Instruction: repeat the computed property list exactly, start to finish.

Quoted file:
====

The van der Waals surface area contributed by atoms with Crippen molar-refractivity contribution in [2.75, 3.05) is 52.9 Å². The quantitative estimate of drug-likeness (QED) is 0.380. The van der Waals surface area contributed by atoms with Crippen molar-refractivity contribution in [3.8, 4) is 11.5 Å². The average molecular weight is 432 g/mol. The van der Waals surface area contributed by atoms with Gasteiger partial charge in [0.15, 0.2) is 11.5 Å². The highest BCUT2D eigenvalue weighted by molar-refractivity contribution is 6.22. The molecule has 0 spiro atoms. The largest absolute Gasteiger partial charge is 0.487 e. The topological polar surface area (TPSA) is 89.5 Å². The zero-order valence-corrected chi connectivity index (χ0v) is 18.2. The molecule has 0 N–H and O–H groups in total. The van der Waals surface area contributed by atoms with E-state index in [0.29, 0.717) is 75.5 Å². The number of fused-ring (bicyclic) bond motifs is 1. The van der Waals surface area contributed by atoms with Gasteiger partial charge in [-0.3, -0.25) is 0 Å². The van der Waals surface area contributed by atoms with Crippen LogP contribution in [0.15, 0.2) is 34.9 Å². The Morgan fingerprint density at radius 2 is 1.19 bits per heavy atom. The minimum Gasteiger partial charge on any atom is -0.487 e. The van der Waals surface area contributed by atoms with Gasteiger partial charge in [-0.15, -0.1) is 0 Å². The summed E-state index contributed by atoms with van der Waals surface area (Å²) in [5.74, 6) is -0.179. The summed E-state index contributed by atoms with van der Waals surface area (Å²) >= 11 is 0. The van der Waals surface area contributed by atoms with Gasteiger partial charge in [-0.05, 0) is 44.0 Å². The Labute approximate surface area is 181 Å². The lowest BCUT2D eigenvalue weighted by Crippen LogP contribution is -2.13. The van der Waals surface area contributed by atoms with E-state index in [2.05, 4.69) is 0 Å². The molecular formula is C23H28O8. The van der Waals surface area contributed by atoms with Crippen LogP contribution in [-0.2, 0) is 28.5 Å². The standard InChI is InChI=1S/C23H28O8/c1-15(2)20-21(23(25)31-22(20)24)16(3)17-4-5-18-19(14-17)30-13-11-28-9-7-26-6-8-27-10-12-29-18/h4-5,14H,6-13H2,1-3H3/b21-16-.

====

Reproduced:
The van der Waals surface area contributed by atoms with Crippen molar-refractivity contribution in [2.75, 3.05) is 52.9 Å². The quantitative estimate of drug-likeness (QED) is 0.380. The van der Waals surface area contributed by atoms with Crippen molar-refractivity contribution in [3.8, 4) is 11.5 Å². The average molecular weight is 432 g/mol. The van der Waals surface area contributed by atoms with Gasteiger partial charge in [0.15, 0.2) is 11.5 Å². The highest BCUT2D eigenvalue weighted by molar-refractivity contribution is 6.22. The molecule has 0 spiro atoms. The largest absolute Gasteiger partial charge is 0.487 e. The topological polar surface area (TPSA) is 89.5 Å². The zero-order valence-corrected chi connectivity index (χ0v) is 18.2. The molecule has 0 N–H and O–H groups in total. The van der Waals surface area contributed by atoms with E-state index in [0.29, 0.717) is 75.5 Å². The number of fused-ring (bicyclic) bond motifs is 1. The van der Waals surface area contributed by atoms with Gasteiger partial charge in [-0.3, -0.25) is 0 Å². The van der Waals surface area contributed by atoms with Crippen LogP contribution in [0.15, 0.2) is 34.9 Å². The Morgan fingerprint density at radius 2 is 1.19 bits per heavy atom. The minimum Gasteiger partial charge on any atom is -0.487 e. The van der Waals surface area contributed by atoms with Gasteiger partial charge in [-0.15, -0.1) is 0 Å². The summed E-state index contributed by atoms with van der Waals surface area (Å²) in [5.74, 6) is -0.179. The summed E-state index contributed by atoms with van der Waals surface area (Å²) >= 11 is 0. The van der Waals surface area contributed by atoms with Gasteiger partial charge in [-0.05, 0) is 44.0 Å². The Labute approximate surface area is 181 Å². The lowest BCUT2D eigenvalue weighted by Crippen LogP contribution is -2.13. The van der Waals surface area contributed by atoms with E-state index in [2.05, 4.69) is 0 Å². The molecular formula is C23H28O8. The van der Waals surface area contributed by atoms with Crippen LogP contribution in [-0.2, 0) is 28.5 Å². The standard InChI is InChI=1S/C23H28O8/c1-15(2)20-21(23(25)31-22(20)24)16(3)17-4-5-18-19(14-17)30-13-11-28-9-7-26-6-8-27-10-12-29-18/h4-5,14H,6-13H2,1-3H3/b21-16-.